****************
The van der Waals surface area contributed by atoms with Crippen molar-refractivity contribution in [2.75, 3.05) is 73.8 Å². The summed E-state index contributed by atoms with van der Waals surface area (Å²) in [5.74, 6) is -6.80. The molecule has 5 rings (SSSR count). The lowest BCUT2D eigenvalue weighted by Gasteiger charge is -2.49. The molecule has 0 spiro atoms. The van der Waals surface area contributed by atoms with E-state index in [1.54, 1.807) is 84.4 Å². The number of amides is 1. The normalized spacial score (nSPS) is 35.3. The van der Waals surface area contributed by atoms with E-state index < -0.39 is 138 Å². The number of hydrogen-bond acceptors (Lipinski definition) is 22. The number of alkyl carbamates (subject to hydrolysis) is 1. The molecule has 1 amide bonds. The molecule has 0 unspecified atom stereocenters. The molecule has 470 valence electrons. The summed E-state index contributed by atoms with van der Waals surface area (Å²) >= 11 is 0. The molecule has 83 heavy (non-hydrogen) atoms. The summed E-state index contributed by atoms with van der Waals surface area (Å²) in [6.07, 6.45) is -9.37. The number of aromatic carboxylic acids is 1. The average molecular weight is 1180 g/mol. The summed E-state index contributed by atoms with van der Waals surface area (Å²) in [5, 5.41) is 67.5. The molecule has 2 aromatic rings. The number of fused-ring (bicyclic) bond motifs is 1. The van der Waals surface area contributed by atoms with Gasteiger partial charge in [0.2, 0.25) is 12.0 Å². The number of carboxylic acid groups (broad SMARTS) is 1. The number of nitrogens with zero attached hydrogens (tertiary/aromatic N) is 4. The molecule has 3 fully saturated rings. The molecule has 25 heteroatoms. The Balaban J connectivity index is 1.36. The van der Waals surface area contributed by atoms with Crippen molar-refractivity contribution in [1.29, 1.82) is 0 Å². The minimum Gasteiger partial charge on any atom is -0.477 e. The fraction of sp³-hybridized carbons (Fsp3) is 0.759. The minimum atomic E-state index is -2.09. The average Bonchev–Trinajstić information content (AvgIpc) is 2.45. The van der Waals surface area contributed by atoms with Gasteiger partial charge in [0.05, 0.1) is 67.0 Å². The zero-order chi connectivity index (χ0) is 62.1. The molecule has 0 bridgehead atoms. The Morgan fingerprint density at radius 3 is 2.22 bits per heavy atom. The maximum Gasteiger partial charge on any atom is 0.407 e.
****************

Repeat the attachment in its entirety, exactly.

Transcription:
The van der Waals surface area contributed by atoms with Crippen molar-refractivity contribution in [2.75, 3.05) is 73.8 Å². The summed E-state index contributed by atoms with van der Waals surface area (Å²) in [5.74, 6) is -6.80. The molecule has 5 rings (SSSR count). The lowest BCUT2D eigenvalue weighted by Gasteiger charge is -2.49. The molecule has 0 spiro atoms. The van der Waals surface area contributed by atoms with E-state index in [1.54, 1.807) is 84.4 Å². The number of amides is 1. The normalized spacial score (nSPS) is 35.3. The van der Waals surface area contributed by atoms with E-state index < -0.39 is 138 Å². The number of hydrogen-bond acceptors (Lipinski definition) is 22. The number of alkyl carbamates (subject to hydrolysis) is 1. The molecule has 1 amide bonds. The molecule has 0 unspecified atom stereocenters. The molecule has 470 valence electrons. The summed E-state index contributed by atoms with van der Waals surface area (Å²) >= 11 is 0. The molecule has 83 heavy (non-hydrogen) atoms. The summed E-state index contributed by atoms with van der Waals surface area (Å²) in [6.07, 6.45) is -9.37. The number of aromatic carboxylic acids is 1. The average molecular weight is 1180 g/mol. The summed E-state index contributed by atoms with van der Waals surface area (Å²) in [5, 5.41) is 67.5. The molecule has 2 aromatic rings. The number of fused-ring (bicyclic) bond motifs is 1. The van der Waals surface area contributed by atoms with Gasteiger partial charge in [0.2, 0.25) is 12.0 Å². The number of carboxylic acid groups (broad SMARTS) is 1. The number of nitrogens with zero attached hydrogens (tertiary/aromatic N) is 4. The molecule has 3 fully saturated rings. The molecule has 25 heteroatoms. The Balaban J connectivity index is 1.36. The van der Waals surface area contributed by atoms with Crippen molar-refractivity contribution in [1.29, 1.82) is 0 Å². The minimum Gasteiger partial charge on any atom is -0.477 e. The fraction of sp³-hybridized carbons (Fsp3) is 0.759. The minimum atomic E-state index is -2.09. The average Bonchev–Trinajstić information content (AvgIpc) is 2.45. The van der Waals surface area contributed by atoms with Gasteiger partial charge in [0.05, 0.1) is 67.0 Å². The zero-order chi connectivity index (χ0) is 62.1. The molecule has 0 bridgehead atoms. The Morgan fingerprint density at radius 3 is 2.22 bits per heavy atom. The maximum Gasteiger partial charge on any atom is 0.407 e.